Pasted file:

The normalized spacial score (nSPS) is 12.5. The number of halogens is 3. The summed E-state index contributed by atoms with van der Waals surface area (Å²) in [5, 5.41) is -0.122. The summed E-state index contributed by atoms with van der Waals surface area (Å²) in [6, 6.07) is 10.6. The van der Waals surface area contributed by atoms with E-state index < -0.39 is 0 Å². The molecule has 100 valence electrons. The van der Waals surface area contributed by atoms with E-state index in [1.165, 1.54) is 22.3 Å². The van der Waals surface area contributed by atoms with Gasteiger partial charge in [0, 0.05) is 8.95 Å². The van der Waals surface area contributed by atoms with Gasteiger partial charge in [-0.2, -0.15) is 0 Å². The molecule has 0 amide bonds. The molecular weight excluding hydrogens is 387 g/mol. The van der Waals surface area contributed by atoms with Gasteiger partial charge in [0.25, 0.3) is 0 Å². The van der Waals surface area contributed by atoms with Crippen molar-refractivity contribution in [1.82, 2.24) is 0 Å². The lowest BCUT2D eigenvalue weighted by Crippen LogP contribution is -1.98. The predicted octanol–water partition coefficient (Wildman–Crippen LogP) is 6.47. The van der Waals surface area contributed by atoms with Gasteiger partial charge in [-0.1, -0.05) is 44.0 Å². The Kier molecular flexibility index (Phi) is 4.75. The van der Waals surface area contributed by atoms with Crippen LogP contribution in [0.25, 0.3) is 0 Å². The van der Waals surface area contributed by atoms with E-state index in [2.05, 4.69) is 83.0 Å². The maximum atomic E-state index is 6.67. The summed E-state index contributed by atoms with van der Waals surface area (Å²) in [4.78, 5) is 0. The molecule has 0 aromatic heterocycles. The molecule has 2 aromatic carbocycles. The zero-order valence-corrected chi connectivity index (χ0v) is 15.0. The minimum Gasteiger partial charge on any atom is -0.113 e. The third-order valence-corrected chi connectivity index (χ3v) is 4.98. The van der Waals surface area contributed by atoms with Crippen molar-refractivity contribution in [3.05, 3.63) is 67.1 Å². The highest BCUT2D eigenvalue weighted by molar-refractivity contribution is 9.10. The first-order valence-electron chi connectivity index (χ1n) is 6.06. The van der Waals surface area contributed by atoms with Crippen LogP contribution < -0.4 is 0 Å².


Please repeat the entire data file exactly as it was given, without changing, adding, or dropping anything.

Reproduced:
The normalized spacial score (nSPS) is 12.5. The number of halogens is 3. The summed E-state index contributed by atoms with van der Waals surface area (Å²) in [5, 5.41) is -0.122. The summed E-state index contributed by atoms with van der Waals surface area (Å²) in [6, 6.07) is 10.6. The van der Waals surface area contributed by atoms with E-state index < -0.39 is 0 Å². The molecule has 100 valence electrons. The van der Waals surface area contributed by atoms with E-state index in [1.165, 1.54) is 22.3 Å². The van der Waals surface area contributed by atoms with Gasteiger partial charge in [0, 0.05) is 8.95 Å². The van der Waals surface area contributed by atoms with Gasteiger partial charge in [-0.2, -0.15) is 0 Å². The molecule has 0 amide bonds. The molecular weight excluding hydrogens is 387 g/mol. The van der Waals surface area contributed by atoms with Gasteiger partial charge in [0.25, 0.3) is 0 Å². The van der Waals surface area contributed by atoms with Crippen molar-refractivity contribution in [1.82, 2.24) is 0 Å². The lowest BCUT2D eigenvalue weighted by Crippen LogP contribution is -1.98. The predicted octanol–water partition coefficient (Wildman–Crippen LogP) is 6.47. The van der Waals surface area contributed by atoms with Gasteiger partial charge in [-0.1, -0.05) is 44.0 Å². The Kier molecular flexibility index (Phi) is 4.75. The van der Waals surface area contributed by atoms with Crippen LogP contribution in [0.25, 0.3) is 0 Å². The van der Waals surface area contributed by atoms with E-state index in [2.05, 4.69) is 83.0 Å². The maximum atomic E-state index is 6.67. The summed E-state index contributed by atoms with van der Waals surface area (Å²) in [4.78, 5) is 0. The molecule has 0 aromatic heterocycles. The molecule has 2 aromatic carbocycles. The zero-order valence-corrected chi connectivity index (χ0v) is 15.0. The minimum Gasteiger partial charge on any atom is -0.113 e. The third-order valence-corrected chi connectivity index (χ3v) is 4.98. The van der Waals surface area contributed by atoms with Crippen molar-refractivity contribution in [3.05, 3.63) is 67.1 Å². The highest BCUT2D eigenvalue weighted by molar-refractivity contribution is 9.10. The first-order valence-electron chi connectivity index (χ1n) is 6.06. The van der Waals surface area contributed by atoms with Crippen LogP contribution < -0.4 is 0 Å².